By Missy Schrott | email@example.com
City council voted unanimously to simplify the design of the southern entrance of the Potomac Yard Metro Station at its legislative meeting Tuesday.
Council’s decision directs staff to work with the Washington Metropolitan Area Transit Authority to scale back the design plan so that instead of $75 million, it would cost close to $50 million.
The southern entrance of the Metro station has become a highly debated topic in the city in the past year. While southwest access had long been part of the plans for the station, City Manager Mark Jinks announced in May 2018 that the planned southern entrance had been removed from designs. In the months that followed, residents expressed frustration over the change and a lack of trust in city officials.
In November, following Amazon’s announcement that its HQ2 would be based in Crystal City, the state announced it would provide $50 million in funding to reinstate southwest access to the station. Since then, city staff, WMATA and the Potomac Yard Metrorail Implementation Work Group have been working together to establish a new design.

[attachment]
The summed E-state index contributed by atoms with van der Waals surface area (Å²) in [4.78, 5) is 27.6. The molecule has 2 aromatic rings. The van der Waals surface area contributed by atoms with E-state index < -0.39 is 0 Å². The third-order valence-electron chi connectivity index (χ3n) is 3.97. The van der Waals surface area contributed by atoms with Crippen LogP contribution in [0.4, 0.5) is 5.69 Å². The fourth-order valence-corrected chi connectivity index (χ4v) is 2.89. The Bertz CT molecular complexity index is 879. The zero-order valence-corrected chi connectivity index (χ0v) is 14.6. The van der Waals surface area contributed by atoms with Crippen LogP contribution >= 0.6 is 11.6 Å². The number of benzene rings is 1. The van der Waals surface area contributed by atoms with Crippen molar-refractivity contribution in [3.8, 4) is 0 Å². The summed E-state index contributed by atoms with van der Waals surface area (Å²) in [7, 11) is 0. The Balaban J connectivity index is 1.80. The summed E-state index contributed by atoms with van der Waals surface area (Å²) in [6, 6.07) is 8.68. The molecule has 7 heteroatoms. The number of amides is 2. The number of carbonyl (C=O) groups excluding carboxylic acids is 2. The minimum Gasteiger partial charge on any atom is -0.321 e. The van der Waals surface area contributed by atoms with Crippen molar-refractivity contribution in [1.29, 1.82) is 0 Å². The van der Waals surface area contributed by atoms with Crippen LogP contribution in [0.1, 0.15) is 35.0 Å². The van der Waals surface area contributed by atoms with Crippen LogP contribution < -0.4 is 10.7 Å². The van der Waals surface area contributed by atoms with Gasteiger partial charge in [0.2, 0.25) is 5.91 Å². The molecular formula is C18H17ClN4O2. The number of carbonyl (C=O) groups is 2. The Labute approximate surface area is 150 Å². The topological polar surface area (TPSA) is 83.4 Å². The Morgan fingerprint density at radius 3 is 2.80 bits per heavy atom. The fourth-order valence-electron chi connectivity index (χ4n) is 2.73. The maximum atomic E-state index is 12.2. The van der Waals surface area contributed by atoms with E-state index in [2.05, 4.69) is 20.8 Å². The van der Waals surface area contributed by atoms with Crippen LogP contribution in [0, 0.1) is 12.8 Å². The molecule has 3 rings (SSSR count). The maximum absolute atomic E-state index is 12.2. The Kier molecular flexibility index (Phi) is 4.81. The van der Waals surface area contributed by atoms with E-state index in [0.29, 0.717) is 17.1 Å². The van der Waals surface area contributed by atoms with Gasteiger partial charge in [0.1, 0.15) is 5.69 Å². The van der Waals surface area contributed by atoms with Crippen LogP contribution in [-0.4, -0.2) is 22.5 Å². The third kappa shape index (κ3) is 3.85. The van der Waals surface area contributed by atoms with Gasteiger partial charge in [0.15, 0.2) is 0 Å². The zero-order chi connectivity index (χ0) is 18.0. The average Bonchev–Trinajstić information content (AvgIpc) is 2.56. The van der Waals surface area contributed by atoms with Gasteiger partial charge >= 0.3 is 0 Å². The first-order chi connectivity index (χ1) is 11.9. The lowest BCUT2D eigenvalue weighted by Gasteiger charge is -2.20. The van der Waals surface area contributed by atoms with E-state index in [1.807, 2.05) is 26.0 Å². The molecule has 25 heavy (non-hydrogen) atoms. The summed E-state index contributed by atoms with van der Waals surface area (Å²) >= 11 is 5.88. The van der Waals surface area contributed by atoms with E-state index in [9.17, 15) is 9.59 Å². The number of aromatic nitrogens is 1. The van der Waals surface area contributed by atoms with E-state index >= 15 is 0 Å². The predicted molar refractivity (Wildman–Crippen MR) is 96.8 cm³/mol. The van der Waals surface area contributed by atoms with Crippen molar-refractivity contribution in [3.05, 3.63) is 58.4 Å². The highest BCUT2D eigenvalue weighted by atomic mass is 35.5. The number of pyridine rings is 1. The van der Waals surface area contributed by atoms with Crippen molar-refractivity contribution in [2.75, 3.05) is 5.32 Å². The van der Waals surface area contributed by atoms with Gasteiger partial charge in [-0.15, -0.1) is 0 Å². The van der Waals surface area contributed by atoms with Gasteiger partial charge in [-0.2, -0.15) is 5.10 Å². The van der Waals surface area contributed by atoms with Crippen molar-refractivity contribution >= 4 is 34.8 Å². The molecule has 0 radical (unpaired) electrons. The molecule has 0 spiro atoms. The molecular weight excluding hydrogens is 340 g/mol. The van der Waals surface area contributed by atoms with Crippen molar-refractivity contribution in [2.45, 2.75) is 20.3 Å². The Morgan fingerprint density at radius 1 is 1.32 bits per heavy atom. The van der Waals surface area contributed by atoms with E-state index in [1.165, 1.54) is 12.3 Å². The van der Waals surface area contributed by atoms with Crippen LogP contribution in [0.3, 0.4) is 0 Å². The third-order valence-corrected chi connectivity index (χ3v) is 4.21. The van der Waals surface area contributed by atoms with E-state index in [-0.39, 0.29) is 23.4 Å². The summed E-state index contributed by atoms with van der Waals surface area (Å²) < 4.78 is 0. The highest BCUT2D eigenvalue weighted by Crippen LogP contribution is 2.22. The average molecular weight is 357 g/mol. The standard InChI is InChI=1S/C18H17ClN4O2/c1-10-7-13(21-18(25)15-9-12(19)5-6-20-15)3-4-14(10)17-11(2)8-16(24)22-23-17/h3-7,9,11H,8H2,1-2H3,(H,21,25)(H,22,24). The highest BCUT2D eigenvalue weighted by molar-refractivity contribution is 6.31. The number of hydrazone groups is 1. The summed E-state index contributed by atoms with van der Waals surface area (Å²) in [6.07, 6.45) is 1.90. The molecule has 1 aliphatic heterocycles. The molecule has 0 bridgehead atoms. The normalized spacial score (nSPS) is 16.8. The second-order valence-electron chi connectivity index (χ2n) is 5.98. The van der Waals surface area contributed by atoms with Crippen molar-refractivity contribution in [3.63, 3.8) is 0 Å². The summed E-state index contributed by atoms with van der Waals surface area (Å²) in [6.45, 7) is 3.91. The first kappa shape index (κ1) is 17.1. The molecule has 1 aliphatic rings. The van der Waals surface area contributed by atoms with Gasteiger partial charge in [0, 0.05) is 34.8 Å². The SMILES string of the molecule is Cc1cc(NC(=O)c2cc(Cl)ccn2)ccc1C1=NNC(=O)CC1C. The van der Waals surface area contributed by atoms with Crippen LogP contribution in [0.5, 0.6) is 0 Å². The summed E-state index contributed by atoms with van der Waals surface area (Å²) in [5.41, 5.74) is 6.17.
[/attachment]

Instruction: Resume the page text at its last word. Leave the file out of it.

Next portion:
On May 31, Jinks sent a memo to PYMIG stating that all of the potential design plans were over budget.
Council’s decision Tuesday, which reflects PYMIG’s recommendation, directs Jinks to request that WMATA and its contractors advance the design of the southwest entrance pavilion and bridge, scaling it back by around $25 million to bring the cost of the project close to, or within, available funding.
Potential changes will likely involve removing escalators, reducing the pavilion’s footprint or reducing mechanical and electrical components, according to staff’s presentation.